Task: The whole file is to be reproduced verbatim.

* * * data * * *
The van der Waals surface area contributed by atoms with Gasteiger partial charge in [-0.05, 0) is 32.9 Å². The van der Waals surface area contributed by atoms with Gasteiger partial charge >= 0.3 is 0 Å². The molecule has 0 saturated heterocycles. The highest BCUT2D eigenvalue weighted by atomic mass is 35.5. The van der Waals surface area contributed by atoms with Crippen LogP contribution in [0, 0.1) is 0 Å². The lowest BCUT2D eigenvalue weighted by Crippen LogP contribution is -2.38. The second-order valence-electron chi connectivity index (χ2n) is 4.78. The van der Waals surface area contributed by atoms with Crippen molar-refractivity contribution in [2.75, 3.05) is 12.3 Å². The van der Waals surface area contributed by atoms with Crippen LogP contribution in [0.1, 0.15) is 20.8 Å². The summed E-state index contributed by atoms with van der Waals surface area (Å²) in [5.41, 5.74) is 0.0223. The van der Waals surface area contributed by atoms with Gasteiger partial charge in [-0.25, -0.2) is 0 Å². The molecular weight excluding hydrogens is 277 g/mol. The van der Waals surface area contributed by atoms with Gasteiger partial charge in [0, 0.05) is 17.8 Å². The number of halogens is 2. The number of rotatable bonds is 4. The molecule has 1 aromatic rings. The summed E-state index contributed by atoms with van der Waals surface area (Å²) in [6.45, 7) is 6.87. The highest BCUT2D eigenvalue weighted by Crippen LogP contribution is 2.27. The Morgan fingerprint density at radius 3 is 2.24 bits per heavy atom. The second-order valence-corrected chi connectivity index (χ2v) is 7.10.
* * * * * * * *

The van der Waals surface area contributed by atoms with Gasteiger partial charge in [-0.05, 0) is 32.9 Å². The van der Waals surface area contributed by atoms with Gasteiger partial charge >= 0.3 is 0 Å². The molecule has 0 saturated heterocycles. The highest BCUT2D eigenvalue weighted by atomic mass is 35.5. The van der Waals surface area contributed by atoms with Crippen LogP contribution in [0, 0.1) is 0 Å². The lowest BCUT2D eigenvalue weighted by Crippen LogP contribution is -2.38. The second-order valence-electron chi connectivity index (χ2n) is 4.78. The van der Waals surface area contributed by atoms with Crippen molar-refractivity contribution in [2.75, 3.05) is 12.3 Å². The van der Waals surface area contributed by atoms with Crippen LogP contribution in [0.1, 0.15) is 20.8 Å². The summed E-state index contributed by atoms with van der Waals surface area (Å²) in [5.41, 5.74) is 0.0223. The van der Waals surface area contributed by atoms with Gasteiger partial charge in [-0.25, -0.2) is 0 Å². The molecular weight excluding hydrogens is 277 g/mol. The van der Waals surface area contributed by atoms with Gasteiger partial charge in [0, 0.05) is 17.8 Å². The number of halogens is 2. The number of rotatable bonds is 4. The molecule has 1 aromatic rings. The summed E-state index contributed by atoms with van der Waals surface area (Å²) in [6.45, 7) is 6.87. The highest BCUT2D eigenvalue weighted by Crippen LogP contribution is 2.27. The Morgan fingerprint density at radius 3 is 2.24 bits per heavy atom. The second-order valence-corrected chi connectivity index (χ2v) is 7.10.